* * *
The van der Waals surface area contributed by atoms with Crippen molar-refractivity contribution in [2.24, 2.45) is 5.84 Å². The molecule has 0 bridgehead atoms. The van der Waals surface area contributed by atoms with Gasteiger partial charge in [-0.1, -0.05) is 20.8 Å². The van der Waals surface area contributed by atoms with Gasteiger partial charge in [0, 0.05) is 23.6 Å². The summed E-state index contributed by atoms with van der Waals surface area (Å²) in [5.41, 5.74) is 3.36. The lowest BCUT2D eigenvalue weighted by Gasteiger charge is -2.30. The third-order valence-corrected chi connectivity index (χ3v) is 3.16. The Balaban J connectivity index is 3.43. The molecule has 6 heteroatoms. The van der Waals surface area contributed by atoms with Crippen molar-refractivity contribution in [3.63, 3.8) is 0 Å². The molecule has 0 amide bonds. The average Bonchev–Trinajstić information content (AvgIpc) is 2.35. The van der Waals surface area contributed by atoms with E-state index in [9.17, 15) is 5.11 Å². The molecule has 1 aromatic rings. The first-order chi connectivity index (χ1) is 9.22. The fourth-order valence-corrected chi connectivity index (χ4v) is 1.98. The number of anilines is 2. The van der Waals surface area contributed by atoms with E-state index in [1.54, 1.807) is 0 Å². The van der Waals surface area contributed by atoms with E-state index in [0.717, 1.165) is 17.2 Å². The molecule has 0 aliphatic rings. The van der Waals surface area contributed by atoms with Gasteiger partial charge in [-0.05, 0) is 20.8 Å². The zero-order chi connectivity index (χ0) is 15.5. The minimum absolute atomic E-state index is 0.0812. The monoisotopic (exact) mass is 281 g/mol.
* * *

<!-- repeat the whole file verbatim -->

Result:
The van der Waals surface area contributed by atoms with Crippen molar-refractivity contribution in [2.24, 2.45) is 5.84 Å². The molecule has 0 bridgehead atoms. The van der Waals surface area contributed by atoms with Gasteiger partial charge in [-0.1, -0.05) is 20.8 Å². The van der Waals surface area contributed by atoms with Gasteiger partial charge in [0, 0.05) is 23.6 Å². The summed E-state index contributed by atoms with van der Waals surface area (Å²) in [5.41, 5.74) is 3.36. The lowest BCUT2D eigenvalue weighted by Gasteiger charge is -2.30. The third-order valence-corrected chi connectivity index (χ3v) is 3.16. The Balaban J connectivity index is 3.43. The molecule has 6 heteroatoms. The van der Waals surface area contributed by atoms with Crippen molar-refractivity contribution in [3.63, 3.8) is 0 Å². The molecule has 0 amide bonds. The average Bonchev–Trinajstić information content (AvgIpc) is 2.35. The van der Waals surface area contributed by atoms with E-state index in [9.17, 15) is 5.11 Å². The molecule has 1 aromatic rings. The first-order chi connectivity index (χ1) is 9.22. The fourth-order valence-corrected chi connectivity index (χ4v) is 1.98. The number of anilines is 2. The van der Waals surface area contributed by atoms with E-state index in [1.54, 1.807) is 0 Å². The van der Waals surface area contributed by atoms with E-state index in [0.717, 1.165) is 17.2 Å². The molecule has 0 aliphatic rings. The van der Waals surface area contributed by atoms with Gasteiger partial charge in [-0.05, 0) is 20.8 Å². The zero-order chi connectivity index (χ0) is 15.5. The minimum absolute atomic E-state index is 0.0812. The monoisotopic (exact) mass is 281 g/mol.